Those kinds of logistical hangups are no excuse for failure to deliver, said an executive from a relatively small cannabis producer.
"If they're saying, 'Oh, it's just hard for us to package up these kinds of volumes and get them out,' I would say, 'Well, how much do you enjoy revenue?'" quipped Dan Sutton, founder and CEO of Tantalus Labs in British Columbia.
But getting legal cannabis off the plant and to a distributor definitely takes a great deal of time and close attention to regulatory detail, Sutton said. At Tantalus, the process takes at least 10 weeks from harvest. That allows time for drying, trimming, inventory management, quality assurance testing, packaging, and finally, shipping.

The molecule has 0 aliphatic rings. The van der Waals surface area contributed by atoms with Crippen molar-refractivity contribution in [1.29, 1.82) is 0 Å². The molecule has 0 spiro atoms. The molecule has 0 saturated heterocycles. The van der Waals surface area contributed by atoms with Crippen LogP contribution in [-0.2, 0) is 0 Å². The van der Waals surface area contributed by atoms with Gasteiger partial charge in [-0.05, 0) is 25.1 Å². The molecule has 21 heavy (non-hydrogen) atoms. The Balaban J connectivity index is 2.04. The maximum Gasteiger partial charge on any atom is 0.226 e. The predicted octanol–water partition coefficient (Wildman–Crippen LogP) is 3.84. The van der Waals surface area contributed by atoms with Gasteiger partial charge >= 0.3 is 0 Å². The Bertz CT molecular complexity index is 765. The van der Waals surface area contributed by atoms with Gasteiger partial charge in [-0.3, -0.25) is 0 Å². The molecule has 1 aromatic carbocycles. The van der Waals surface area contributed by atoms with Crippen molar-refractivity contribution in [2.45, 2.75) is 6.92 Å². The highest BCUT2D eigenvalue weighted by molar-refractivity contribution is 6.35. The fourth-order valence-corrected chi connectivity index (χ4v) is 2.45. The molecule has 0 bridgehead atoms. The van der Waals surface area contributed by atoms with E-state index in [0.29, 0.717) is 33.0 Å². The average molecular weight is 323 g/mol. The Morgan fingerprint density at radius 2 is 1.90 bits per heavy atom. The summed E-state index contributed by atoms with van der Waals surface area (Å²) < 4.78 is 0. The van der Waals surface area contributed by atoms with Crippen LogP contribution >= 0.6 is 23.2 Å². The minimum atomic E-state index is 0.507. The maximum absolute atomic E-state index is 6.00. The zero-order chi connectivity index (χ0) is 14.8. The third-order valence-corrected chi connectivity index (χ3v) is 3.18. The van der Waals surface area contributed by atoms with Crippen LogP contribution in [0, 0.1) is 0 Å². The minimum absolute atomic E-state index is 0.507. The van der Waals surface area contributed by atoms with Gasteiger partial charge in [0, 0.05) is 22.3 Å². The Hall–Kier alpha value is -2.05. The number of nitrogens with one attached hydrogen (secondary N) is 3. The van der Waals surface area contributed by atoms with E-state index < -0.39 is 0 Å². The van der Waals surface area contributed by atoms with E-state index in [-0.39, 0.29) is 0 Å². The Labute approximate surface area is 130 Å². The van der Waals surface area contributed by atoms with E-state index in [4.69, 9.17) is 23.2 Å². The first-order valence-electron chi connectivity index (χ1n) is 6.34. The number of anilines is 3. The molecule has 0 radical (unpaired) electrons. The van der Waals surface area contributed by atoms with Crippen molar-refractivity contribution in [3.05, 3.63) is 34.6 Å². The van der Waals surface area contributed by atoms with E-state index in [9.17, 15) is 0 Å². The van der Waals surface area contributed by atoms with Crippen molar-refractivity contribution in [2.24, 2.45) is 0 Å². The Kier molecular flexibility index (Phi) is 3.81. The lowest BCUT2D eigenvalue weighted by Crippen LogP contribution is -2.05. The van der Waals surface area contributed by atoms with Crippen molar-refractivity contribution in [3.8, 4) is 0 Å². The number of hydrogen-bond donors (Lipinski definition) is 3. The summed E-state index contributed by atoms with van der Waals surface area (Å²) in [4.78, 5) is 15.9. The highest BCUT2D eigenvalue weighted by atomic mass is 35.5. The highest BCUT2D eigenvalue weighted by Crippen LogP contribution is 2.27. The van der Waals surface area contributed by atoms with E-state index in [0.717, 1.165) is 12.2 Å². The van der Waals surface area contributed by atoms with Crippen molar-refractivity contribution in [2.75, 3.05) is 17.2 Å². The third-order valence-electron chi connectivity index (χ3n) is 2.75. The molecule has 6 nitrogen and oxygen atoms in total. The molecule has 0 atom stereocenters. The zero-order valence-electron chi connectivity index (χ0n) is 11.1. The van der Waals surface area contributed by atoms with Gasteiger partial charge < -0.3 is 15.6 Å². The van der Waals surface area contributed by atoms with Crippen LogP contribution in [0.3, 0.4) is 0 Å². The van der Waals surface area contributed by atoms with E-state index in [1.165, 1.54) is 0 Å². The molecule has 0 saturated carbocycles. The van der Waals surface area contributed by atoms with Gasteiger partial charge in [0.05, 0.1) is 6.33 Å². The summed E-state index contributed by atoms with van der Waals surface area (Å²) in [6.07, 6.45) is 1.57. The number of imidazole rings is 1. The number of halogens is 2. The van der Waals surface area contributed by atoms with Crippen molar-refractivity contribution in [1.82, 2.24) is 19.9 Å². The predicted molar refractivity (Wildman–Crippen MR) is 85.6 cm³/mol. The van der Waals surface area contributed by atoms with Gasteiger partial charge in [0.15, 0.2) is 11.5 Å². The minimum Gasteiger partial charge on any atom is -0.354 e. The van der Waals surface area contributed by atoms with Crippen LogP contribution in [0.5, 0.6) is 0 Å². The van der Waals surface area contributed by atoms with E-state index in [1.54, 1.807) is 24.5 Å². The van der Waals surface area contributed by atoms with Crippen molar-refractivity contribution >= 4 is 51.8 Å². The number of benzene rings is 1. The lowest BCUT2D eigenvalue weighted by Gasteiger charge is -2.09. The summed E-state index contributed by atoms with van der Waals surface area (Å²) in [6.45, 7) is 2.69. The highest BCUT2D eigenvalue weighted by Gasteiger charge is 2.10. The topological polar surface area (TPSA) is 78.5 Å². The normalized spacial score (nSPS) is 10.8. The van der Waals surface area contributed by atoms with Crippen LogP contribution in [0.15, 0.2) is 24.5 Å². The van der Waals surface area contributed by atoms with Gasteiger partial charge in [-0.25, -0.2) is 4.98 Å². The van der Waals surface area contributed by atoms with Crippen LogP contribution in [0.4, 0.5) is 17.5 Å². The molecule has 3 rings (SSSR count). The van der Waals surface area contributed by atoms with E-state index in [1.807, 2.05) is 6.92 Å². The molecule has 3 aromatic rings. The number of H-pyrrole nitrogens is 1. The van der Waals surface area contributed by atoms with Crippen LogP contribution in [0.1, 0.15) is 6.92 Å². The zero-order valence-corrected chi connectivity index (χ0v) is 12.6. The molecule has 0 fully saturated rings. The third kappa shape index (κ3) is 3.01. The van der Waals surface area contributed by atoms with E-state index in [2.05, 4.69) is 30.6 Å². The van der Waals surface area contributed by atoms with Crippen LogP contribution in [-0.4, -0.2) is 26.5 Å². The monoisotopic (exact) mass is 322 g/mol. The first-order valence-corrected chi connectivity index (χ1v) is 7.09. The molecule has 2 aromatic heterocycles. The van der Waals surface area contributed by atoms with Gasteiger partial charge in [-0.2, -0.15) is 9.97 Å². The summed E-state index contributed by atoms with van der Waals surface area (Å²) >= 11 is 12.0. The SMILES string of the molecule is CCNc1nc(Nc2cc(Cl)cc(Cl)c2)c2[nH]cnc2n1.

"All of this comes with a huge regulatory reporting burden, both for Health Canada and the (Canada Revenue Agency), as well as specific complications for each distribution body in any given province," said Sutton. "So yes, this is complicated."
Some cannabis industry players have blamed the weed shortages on Health Canada's painstakingly slow licensing process for new producers. In a statement, Health Canada spokeswoman Tammy Jarbeau wrote the federal cannabis regulator "has no intention of taking action that could compromise the health and safety of Canadians or the integrity of the legal system of production" by relaxing the licensing regime.
"The overall level of supply continues to grow month over month as licence holders expand the productivity of already approved production space and as Health Canada reviews and approves licence applications and expansions," wrote Jarbeau.